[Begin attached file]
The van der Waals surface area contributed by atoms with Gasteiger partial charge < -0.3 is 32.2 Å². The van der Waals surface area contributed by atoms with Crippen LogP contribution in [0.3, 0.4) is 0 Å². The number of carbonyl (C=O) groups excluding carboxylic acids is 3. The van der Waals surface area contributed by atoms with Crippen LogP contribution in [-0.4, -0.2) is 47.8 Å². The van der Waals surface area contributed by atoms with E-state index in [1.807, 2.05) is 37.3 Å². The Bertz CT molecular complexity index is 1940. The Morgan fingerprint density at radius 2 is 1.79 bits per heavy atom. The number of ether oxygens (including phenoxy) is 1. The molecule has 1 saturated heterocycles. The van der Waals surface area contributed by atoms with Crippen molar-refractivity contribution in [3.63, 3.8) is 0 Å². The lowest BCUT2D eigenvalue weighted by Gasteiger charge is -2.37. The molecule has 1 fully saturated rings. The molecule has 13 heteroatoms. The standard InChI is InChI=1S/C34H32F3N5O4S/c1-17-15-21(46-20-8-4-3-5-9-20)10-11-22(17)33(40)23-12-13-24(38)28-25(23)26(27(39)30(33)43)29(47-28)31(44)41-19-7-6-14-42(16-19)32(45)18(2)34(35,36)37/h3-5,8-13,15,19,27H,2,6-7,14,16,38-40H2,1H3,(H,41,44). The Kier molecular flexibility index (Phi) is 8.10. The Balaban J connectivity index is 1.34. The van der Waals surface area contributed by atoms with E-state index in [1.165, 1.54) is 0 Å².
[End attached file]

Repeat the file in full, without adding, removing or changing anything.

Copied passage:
The van der Waals surface area contributed by atoms with Gasteiger partial charge < -0.3 is 32.2 Å². The van der Waals surface area contributed by atoms with Crippen LogP contribution in [0.3, 0.4) is 0 Å². The number of carbonyl (C=O) groups excluding carboxylic acids is 3. The van der Waals surface area contributed by atoms with Crippen LogP contribution in [-0.4, -0.2) is 47.8 Å². The van der Waals surface area contributed by atoms with E-state index in [1.807, 2.05) is 37.3 Å². The Bertz CT molecular complexity index is 1940. The Morgan fingerprint density at radius 2 is 1.79 bits per heavy atom. The number of ether oxygens (including phenoxy) is 1. The molecule has 1 saturated heterocycles. The van der Waals surface area contributed by atoms with Crippen molar-refractivity contribution in [3.63, 3.8) is 0 Å². The lowest BCUT2D eigenvalue weighted by Gasteiger charge is -2.37. The molecule has 1 fully saturated rings. The molecule has 13 heteroatoms. The standard InChI is InChI=1S/C34H32F3N5O4S/c1-17-15-21(46-20-8-4-3-5-9-20)10-11-22(17)33(40)23-12-13-24(38)28-25(23)26(27(39)30(33)43)29(47-28)31(44)41-19-7-6-14-42(16-19)32(45)18(2)34(35,36)37/h3-5,8-13,15,19,27H,2,6-7,14,16,38-40H2,1H3,(H,41,44). The Kier molecular flexibility index (Phi) is 8.10. The Balaban J connectivity index is 1.34. The van der Waals surface area contributed by atoms with E-state index in [1.165, 1.54) is 0 Å².